With more than 5,700 coronavirus-related deaths in Dallas County to date, we’re just a couple months shy of the two-year anniversary of COVID-19 in Texas, and earlier this month, the state reported its first case of the new omicron variant.
This week, the University of Texas Southwestern Medical Center warned that COVID-19 hospitalizations in Dallas County swelled by 6%
during the first two weeks of December, and experts expect new infections to hit 650 a day by Jan. 3.
In nearby Tarrant County, hospitalizations rose 13% during that same period.
UT Southwestern Medical Center's coronavirus forecast added that unvaccinated individuals remain “particularly susceptible to the highly contagious delta variant,” which drove a resurgence of COVID-19 cases in Dallas-Fort Worth and beyond earlier this year.
"Infections are flat in most [age] groups but increasing week-over-week in younger age groups with lower vaccination rates," the forecast explains.
"As far as government mandates are concerned, there will be none in Texas." - Gov. Greg Abbott
So far, the omicron variant, which can more easily evade the protections provided by vaccines, has already popped up in Collin, Dallas and Tarrant counties, the report said. In general, unvaccinated individuals are 20 times more likely to die from COVID-19, the update added.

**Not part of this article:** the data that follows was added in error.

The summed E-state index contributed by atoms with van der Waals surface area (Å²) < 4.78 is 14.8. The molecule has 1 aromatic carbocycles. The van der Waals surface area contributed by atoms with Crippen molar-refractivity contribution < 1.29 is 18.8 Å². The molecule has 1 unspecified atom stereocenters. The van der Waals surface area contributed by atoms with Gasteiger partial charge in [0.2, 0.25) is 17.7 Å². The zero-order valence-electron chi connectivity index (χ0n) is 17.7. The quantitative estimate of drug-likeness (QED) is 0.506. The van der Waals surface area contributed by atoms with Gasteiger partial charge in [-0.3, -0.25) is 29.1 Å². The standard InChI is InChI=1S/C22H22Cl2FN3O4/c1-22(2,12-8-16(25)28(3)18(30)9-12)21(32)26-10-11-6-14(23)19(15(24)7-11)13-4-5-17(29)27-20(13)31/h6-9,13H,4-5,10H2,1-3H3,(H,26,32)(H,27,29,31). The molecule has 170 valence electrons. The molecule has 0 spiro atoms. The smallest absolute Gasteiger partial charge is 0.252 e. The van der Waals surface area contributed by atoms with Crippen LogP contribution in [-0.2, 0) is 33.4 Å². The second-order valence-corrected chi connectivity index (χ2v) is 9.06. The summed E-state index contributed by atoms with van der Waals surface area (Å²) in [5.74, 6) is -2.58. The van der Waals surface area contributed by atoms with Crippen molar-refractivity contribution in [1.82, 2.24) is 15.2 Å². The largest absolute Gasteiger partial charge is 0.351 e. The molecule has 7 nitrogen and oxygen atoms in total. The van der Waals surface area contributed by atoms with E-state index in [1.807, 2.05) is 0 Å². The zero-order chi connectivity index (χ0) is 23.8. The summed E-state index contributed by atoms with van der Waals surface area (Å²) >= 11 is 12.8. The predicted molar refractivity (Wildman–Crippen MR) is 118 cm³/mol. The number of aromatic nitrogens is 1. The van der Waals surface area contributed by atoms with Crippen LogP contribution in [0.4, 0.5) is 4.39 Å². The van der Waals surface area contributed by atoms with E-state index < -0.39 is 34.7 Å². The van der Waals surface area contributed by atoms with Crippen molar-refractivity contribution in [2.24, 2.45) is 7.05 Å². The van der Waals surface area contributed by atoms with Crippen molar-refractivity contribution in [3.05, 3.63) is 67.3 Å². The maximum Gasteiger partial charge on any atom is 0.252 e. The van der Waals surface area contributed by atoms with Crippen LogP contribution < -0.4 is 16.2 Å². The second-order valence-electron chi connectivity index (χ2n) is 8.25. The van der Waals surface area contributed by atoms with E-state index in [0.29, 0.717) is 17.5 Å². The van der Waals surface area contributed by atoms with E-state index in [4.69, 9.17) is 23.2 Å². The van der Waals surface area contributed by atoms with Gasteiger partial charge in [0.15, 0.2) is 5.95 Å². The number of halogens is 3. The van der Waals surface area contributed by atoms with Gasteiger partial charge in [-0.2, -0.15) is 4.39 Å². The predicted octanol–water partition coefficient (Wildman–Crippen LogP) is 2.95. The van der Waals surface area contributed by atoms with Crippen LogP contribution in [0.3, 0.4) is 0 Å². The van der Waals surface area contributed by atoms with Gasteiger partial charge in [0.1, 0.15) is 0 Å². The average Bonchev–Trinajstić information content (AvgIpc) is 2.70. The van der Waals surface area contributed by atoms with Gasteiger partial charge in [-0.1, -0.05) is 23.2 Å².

UT Southwestern recommended returning to mask wearing, which became more common over the summer but “may be declining once again.”
The COVID-19 threat level in Dallas County is still at “orange,”
meaning health officials are urging “extreme caution,” The Dallas Morning News
reported this week.
But Philip Huang, the county’s health director, said the rapid spread of the omicron variant is “very scary,” adding: “Everything we’ve seen is that this [variant] is extremely transmissible.”
With the holidays upon us, the number of infections could yet spike again. Earlier this week, public health experts in North Texas said that holiday travel, crowded family gatherings and subpar vaccination levels could create a “perfect storm”
for another sharp spike in COVID-19 cases in the region.
Since the pandemic first hit Texas in early 2020, the state has recorded more than 4.4 million coronavirus cases and upward of 75,000 deaths
from the virus.
Meanwhile, Gov. Greg Abbott has remained steadfast in his opposition to implementing a statewide mask mandate
“As far as government mandates are concerned, there will be none in Texas,” Abbott said this week, as reported by The Dallas Morning News
. “We are moving forward with life as we know it.”
As COVID-19 cases spread, some restaurants and bars
have voluntarily started closing. In some parts of the country, schools have started shutting down and returning to remote learning
In Dallas, nearly 60% of residents five or older
have been fully vaccinated, according to public health data.